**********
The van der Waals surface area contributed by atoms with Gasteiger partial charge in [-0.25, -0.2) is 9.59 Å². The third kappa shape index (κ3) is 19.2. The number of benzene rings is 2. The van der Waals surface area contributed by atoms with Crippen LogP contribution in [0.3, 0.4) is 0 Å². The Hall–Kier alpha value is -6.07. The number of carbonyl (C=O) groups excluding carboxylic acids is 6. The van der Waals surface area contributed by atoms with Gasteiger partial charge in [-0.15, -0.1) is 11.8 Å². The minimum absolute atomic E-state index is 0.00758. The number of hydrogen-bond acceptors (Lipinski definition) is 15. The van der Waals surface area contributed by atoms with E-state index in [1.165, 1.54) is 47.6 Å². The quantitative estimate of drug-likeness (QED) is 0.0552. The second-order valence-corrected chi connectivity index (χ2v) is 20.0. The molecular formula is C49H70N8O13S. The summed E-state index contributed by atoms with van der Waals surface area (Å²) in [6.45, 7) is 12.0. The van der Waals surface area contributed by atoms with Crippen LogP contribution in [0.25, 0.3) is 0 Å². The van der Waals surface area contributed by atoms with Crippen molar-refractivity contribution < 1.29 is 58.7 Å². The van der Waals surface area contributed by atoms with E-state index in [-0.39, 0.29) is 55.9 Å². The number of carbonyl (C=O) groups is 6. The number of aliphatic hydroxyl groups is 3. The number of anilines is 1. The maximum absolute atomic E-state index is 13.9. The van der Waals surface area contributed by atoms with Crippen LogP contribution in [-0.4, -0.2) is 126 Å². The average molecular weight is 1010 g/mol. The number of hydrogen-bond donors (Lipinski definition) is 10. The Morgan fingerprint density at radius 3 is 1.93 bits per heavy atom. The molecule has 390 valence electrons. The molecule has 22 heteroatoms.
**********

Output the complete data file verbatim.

The van der Waals surface area contributed by atoms with Gasteiger partial charge in [-0.25, -0.2) is 9.59 Å². The third kappa shape index (κ3) is 19.2. The number of benzene rings is 2. The van der Waals surface area contributed by atoms with Crippen LogP contribution in [0.3, 0.4) is 0 Å². The Hall–Kier alpha value is -6.07. The number of carbonyl (C=O) groups excluding carboxylic acids is 6. The van der Waals surface area contributed by atoms with Gasteiger partial charge in [-0.15, -0.1) is 11.8 Å². The minimum absolute atomic E-state index is 0.00758. The number of hydrogen-bond acceptors (Lipinski definition) is 15. The van der Waals surface area contributed by atoms with E-state index in [1.165, 1.54) is 47.6 Å². The quantitative estimate of drug-likeness (QED) is 0.0552. The second-order valence-corrected chi connectivity index (χ2v) is 20.0. The molecular formula is C49H70N8O13S. The summed E-state index contributed by atoms with van der Waals surface area (Å²) in [6.45, 7) is 12.0. The van der Waals surface area contributed by atoms with Crippen LogP contribution in [0.25, 0.3) is 0 Å². The van der Waals surface area contributed by atoms with Crippen molar-refractivity contribution < 1.29 is 58.7 Å². The van der Waals surface area contributed by atoms with E-state index in [-0.39, 0.29) is 55.9 Å². The number of carbonyl (C=O) groups is 6. The number of aliphatic hydroxyl groups is 3. The number of anilines is 1. The maximum absolute atomic E-state index is 13.9. The van der Waals surface area contributed by atoms with Crippen LogP contribution in [-0.4, -0.2) is 126 Å². The average molecular weight is 1010 g/mol. The number of hydrogen-bond donors (Lipinski definition) is 10. The Morgan fingerprint density at radius 3 is 1.93 bits per heavy atom. The molecule has 390 valence electrons. The molecule has 22 heteroatoms.